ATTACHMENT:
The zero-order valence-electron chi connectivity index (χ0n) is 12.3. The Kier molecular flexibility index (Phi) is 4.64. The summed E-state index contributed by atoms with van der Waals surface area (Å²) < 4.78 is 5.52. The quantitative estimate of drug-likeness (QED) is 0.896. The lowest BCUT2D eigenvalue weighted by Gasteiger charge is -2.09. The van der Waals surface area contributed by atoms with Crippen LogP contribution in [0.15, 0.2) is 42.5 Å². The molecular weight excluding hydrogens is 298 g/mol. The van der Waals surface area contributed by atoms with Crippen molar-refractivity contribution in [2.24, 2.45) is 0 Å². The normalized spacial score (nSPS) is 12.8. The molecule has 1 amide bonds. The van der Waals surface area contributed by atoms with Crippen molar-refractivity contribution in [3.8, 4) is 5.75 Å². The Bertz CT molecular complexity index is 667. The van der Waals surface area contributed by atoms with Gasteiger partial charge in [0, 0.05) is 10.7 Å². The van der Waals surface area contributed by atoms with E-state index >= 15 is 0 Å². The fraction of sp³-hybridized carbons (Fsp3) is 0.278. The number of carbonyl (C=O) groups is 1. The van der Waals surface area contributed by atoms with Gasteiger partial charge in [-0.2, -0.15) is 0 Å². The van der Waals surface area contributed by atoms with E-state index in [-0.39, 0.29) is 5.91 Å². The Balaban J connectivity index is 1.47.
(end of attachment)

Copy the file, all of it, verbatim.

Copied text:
The zero-order valence-electron chi connectivity index (χ0n) is 12.3. The Kier molecular flexibility index (Phi) is 4.64. The summed E-state index contributed by atoms with van der Waals surface area (Å²) < 4.78 is 5.52. The quantitative estimate of drug-likeness (QED) is 0.896. The lowest BCUT2D eigenvalue weighted by Gasteiger charge is -2.09. The van der Waals surface area contributed by atoms with Crippen LogP contribution in [0.15, 0.2) is 42.5 Å². The molecular weight excluding hydrogens is 298 g/mol. The van der Waals surface area contributed by atoms with Crippen molar-refractivity contribution in [2.24, 2.45) is 0 Å². The normalized spacial score (nSPS) is 12.8. The molecule has 1 amide bonds. The van der Waals surface area contributed by atoms with Crippen molar-refractivity contribution in [3.8, 4) is 5.75 Å². The Bertz CT molecular complexity index is 667. The van der Waals surface area contributed by atoms with Gasteiger partial charge in [0, 0.05) is 10.7 Å². The van der Waals surface area contributed by atoms with E-state index >= 15 is 0 Å². The fraction of sp³-hybridized carbons (Fsp3) is 0.278. The number of carbonyl (C=O) groups is 1. The van der Waals surface area contributed by atoms with Gasteiger partial charge in [-0.2, -0.15) is 0 Å². The van der Waals surface area contributed by atoms with E-state index in [-0.39, 0.29) is 5.91 Å². The Balaban J connectivity index is 1.47.